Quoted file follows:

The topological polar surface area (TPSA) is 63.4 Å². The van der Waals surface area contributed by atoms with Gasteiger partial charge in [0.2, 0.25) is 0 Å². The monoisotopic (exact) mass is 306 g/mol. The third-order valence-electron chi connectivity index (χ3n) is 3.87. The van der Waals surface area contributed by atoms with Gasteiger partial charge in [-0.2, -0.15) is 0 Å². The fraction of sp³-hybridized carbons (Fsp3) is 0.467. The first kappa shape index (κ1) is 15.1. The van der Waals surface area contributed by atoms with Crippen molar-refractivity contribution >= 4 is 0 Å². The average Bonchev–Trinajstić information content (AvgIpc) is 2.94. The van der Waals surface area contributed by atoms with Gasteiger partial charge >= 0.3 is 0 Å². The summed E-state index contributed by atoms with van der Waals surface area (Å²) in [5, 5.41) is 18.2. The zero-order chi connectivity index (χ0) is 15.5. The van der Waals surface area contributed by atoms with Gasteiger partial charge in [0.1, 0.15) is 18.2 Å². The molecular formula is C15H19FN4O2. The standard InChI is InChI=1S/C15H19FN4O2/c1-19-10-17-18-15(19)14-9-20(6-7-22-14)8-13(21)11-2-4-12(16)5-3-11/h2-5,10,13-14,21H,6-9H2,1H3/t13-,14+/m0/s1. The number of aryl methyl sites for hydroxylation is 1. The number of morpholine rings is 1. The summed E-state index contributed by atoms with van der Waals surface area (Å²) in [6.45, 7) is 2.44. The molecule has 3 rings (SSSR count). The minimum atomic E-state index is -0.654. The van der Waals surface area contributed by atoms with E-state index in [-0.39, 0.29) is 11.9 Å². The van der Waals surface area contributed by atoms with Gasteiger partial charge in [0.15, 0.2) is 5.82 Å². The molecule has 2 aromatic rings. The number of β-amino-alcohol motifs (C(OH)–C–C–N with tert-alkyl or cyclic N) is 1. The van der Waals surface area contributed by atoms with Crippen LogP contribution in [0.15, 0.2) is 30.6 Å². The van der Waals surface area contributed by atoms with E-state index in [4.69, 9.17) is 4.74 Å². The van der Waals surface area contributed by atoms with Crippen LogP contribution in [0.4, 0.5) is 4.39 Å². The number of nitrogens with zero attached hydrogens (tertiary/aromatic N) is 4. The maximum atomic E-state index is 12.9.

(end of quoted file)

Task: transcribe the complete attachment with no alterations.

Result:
The topological polar surface area (TPSA) is 63.4 Å². The van der Waals surface area contributed by atoms with Gasteiger partial charge in [0.2, 0.25) is 0 Å². The monoisotopic (exact) mass is 306 g/mol. The third-order valence-electron chi connectivity index (χ3n) is 3.87. The van der Waals surface area contributed by atoms with Gasteiger partial charge in [-0.2, -0.15) is 0 Å². The fraction of sp³-hybridized carbons (Fsp3) is 0.467. The first kappa shape index (κ1) is 15.1. The van der Waals surface area contributed by atoms with Crippen molar-refractivity contribution >= 4 is 0 Å². The average Bonchev–Trinajstić information content (AvgIpc) is 2.94. The van der Waals surface area contributed by atoms with Gasteiger partial charge >= 0.3 is 0 Å². The summed E-state index contributed by atoms with van der Waals surface area (Å²) in [5, 5.41) is 18.2. The zero-order chi connectivity index (χ0) is 15.5. The van der Waals surface area contributed by atoms with Gasteiger partial charge in [0.1, 0.15) is 18.2 Å². The molecular formula is C15H19FN4O2. The standard InChI is InChI=1S/C15H19FN4O2/c1-19-10-17-18-15(19)14-9-20(6-7-22-14)8-13(21)11-2-4-12(16)5-3-11/h2-5,10,13-14,21H,6-9H2,1H3/t13-,14+/m0/s1. The number of aryl methyl sites for hydroxylation is 1. The number of morpholine rings is 1. The summed E-state index contributed by atoms with van der Waals surface area (Å²) in [6.45, 7) is 2.44. The molecule has 3 rings (SSSR count). The minimum atomic E-state index is -0.654. The van der Waals surface area contributed by atoms with E-state index in [-0.39, 0.29) is 11.9 Å². The van der Waals surface area contributed by atoms with Gasteiger partial charge in [0.15, 0.2) is 5.82 Å². The molecule has 2 aromatic rings. The number of β-amino-alcohol motifs (C(OH)–C–C–N with tert-alkyl or cyclic N) is 1. The van der Waals surface area contributed by atoms with Crippen LogP contribution in [0.15, 0.2) is 30.6 Å². The van der Waals surface area contributed by atoms with E-state index in [4.69, 9.17) is 4.74 Å². The van der Waals surface area contributed by atoms with Crippen LogP contribution in [0.4, 0.5) is 4.39 Å². The number of nitrogens with zero attached hydrogens (tertiary/aromatic N) is 4. The maximum atomic E-state index is 12.9.